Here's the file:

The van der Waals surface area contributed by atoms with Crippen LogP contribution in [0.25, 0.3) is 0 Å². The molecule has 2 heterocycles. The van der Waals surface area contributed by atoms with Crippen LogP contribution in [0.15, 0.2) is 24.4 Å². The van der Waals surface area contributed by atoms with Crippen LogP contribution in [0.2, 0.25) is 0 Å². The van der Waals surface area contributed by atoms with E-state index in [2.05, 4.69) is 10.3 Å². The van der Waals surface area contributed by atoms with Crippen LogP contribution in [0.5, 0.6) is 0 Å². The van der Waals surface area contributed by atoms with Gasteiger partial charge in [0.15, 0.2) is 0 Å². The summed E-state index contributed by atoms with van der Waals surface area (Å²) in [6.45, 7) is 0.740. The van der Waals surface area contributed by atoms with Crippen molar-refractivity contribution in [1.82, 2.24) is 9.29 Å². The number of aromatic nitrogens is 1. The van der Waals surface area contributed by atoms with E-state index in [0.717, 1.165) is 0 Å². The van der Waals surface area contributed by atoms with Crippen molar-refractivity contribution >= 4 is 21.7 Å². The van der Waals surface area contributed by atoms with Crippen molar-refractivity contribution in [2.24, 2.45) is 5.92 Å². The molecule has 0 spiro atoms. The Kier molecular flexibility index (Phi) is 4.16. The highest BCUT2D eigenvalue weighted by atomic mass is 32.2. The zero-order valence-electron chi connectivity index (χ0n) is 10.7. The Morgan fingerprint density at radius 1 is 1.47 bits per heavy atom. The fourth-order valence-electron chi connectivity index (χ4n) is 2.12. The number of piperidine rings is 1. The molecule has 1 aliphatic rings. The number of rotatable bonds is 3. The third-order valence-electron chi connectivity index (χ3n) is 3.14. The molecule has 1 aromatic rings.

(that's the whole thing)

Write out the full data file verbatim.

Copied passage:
The van der Waals surface area contributed by atoms with Crippen LogP contribution in [0.25, 0.3) is 0 Å². The molecule has 2 heterocycles. The van der Waals surface area contributed by atoms with Crippen LogP contribution in [0.15, 0.2) is 24.4 Å². The van der Waals surface area contributed by atoms with Crippen LogP contribution in [0.2, 0.25) is 0 Å². The van der Waals surface area contributed by atoms with E-state index in [2.05, 4.69) is 10.3 Å². The van der Waals surface area contributed by atoms with Crippen LogP contribution in [0.5, 0.6) is 0 Å². The van der Waals surface area contributed by atoms with Gasteiger partial charge in [0.15, 0.2) is 0 Å². The summed E-state index contributed by atoms with van der Waals surface area (Å²) in [6.45, 7) is 0.740. The van der Waals surface area contributed by atoms with Crippen molar-refractivity contribution in [1.82, 2.24) is 9.29 Å². The number of aromatic nitrogens is 1. The van der Waals surface area contributed by atoms with E-state index in [0.717, 1.165) is 0 Å². The van der Waals surface area contributed by atoms with Crippen molar-refractivity contribution >= 4 is 21.7 Å². The van der Waals surface area contributed by atoms with Crippen molar-refractivity contribution in [2.24, 2.45) is 5.92 Å². The molecule has 0 spiro atoms. The Kier molecular flexibility index (Phi) is 4.16. The highest BCUT2D eigenvalue weighted by atomic mass is 32.2. The zero-order valence-electron chi connectivity index (χ0n) is 10.7. The Morgan fingerprint density at radius 1 is 1.47 bits per heavy atom. The fourth-order valence-electron chi connectivity index (χ4n) is 2.12. The number of piperidine rings is 1. The molecule has 1 aliphatic rings. The number of rotatable bonds is 3. The third-order valence-electron chi connectivity index (χ3n) is 3.14. The molecule has 1 aromatic rings.